Take a peak inside
Written by Ori Elon
Illustrated by Menahem Halberstadt
Translated by Gilah Kahn-Hoffmann
Price: £8.99 / $12.95
Subject: Retelling of a Midrash on planting trees for future generations
- A fable for our times, which teaches the value of the natural world and the importance of preserving it for future generations
- A beautifully illustrated picture book for 4-8 year olds
- An accessible and captivating retelling of an ancient story
‘I plant a fig, I plant a gift. For children, for the coming generations.’
When the Emperor Hadrian gallops into the village, its inhabitants hide in fear. All except one. An old man, almost one hundred years old, comes outside to plant a fig tree.
Hadrian stops his horse. ‘What are you doing?’ he asks the old man. ‘That tree is so small and you are so old! Surely you won’t live long enough to eat its fruit!’ The old man responds: ‘if I don’t then my children will’.
Three years later, Hadrian returns. Meeting the old man again, he is shocked to see that the tree has grown and it is covered in figs. The old man’s prophecy of gifts for future generations has come true.
Recreating one of the Midrash’s most beautiful tales, A Basket of Figs teaches the importance of caring for the environment and consideration for our fellow human beings.
Ori Alon’s enchanting storytelling and Menahem Halberstadt’s stunning illustrations bring this wise fable to life on the page, to inspire and delight young readers.
Ori Elon is an award-winning Israeli filmmaker and writer. He is the author of Invisible Show, which won the Israeli Ministry of Culture Best Novel award. He has written several children’s books including The Chickens that were Turned into Goats, King Gogle and In the Z’akrobat. He is the co-creator and writer of the critically acclaimed television drama Shtisel which won 17 Israeli Academy Awards. He was one of the writers of the drama series Srugim, the mini series Autonomous and the comedy The Choir.
Menahem Halberstadt studied painting and drawing under the instruction of the famous Israeli artists Leonid Balaklav and Aram Gershuni. Following this, he studied animation at the Betzalel Academy and graphic design at Hadassah Academic College, Jerusalem. He works as an illustrator with a number of publishing houses in Israel and lives in Israel with his wife and four children.
“A lovely addition to the Tu B’Shevat bookshelf … that can also be enjoyed year-round to illustrate the mitzvah (good deed) of caring for the environment and the Jewish values of generosity and optimism.” – Rachel Kamin, AJL News and Reviews
“This delightful picture book is a version of an oft-told tale which is concisely written and resonant with both enlightenment and entertainment. There are numerous variations on this classic story. In this one, the lessons are clear enough for young children to discuss and absorb, and it is accompanied by expressive color illustrations and an appealing layout. This is a perfect book for parents or teachers to share aloud with children. Ongoing discussion of the theme can be tailored to age and individual experience and is certain to provide insightful exchanges of opinion as well as a slice of ancient Jewish history.” – Michal Hoschander Malen, Jewish Book Council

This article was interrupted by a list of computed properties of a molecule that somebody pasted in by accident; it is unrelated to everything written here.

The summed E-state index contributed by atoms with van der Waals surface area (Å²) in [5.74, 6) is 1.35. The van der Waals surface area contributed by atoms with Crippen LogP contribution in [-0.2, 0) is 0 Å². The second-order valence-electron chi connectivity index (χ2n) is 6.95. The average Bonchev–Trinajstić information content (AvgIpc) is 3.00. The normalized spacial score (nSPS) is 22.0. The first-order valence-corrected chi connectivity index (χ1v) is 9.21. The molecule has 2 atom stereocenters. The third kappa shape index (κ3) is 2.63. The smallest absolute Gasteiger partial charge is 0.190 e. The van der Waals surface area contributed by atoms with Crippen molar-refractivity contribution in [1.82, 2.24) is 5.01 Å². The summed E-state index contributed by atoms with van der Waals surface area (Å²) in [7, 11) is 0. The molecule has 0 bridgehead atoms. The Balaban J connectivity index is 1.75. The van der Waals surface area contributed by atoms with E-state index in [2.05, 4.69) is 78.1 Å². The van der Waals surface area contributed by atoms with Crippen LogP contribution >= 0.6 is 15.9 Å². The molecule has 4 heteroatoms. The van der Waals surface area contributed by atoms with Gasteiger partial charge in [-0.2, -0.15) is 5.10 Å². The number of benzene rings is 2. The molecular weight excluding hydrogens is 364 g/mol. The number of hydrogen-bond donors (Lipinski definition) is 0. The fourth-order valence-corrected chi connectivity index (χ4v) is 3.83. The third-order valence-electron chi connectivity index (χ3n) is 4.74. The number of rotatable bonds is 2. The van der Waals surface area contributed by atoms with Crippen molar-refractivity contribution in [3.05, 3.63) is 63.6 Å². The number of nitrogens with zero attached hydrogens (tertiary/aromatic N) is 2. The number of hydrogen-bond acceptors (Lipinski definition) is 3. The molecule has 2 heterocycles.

“In this winsome retelling of a Midrash tale, the Roman emperor Hadrian sees a very old man, followed by a duck, planting a fig tree. Curious, Hadrian says, the tree is so small… and you are so old! Surely you won’t live long enough to eat its fruit? The old man explains that the tree is a gift and points out that when he came into the world there were lots of trees… wonderful gifts that earlier generations had kindly left for me. Years later, Hadrian finds the man, still living and enjoying the figs; he shares some with Hadrian, who rewards him with gold (a detail extraneous to the moral that trees are a gift themselves). The kinetic, sketchy lines of Halberstadt s illustrations appealingly depict Hadrian, in full Roman regalia, trotting through a jumbled village where residents peer out from patched curtains and ducks face off with mounted steeds. Ages 5–8.” – Publishers Weekly
I thought that this was a lovely story! It has a great flow to it and I loved the images—they added a lot to the story and really brought it to life.
The story is the re-telling of a traditional tale is of an old man who plants a fig tree which is not for himself to enjoy as he is very old, but for his children and grandchildren and many generations after him to enjoy too. It is certainly a book that gives you food for thought as an adult too (no puns at all intended!)
It is 4 stars from me for this one, it was a great story that showed the importance of caring for our world, the environment and our future.” – 4/5 star Amazon review from donnasbookblog
“A Basket Full of Figs would make an excellent tie-in to the holiday of Tu B’Shevat, when trees are typically planted in Israel. The story also imparts a valuable lesson about providing for the next generation and would comfortably lend itself to classroom discussions about how parents provide for their children, but children can also make a difference in the world and provide for those who will come after them. All in all, with such universal messages, the book can be enjoyed by children of all faiths and religious backgrounds.” – Freidele Galya Soban Biniashvili, The Sydney Taylor Shmooze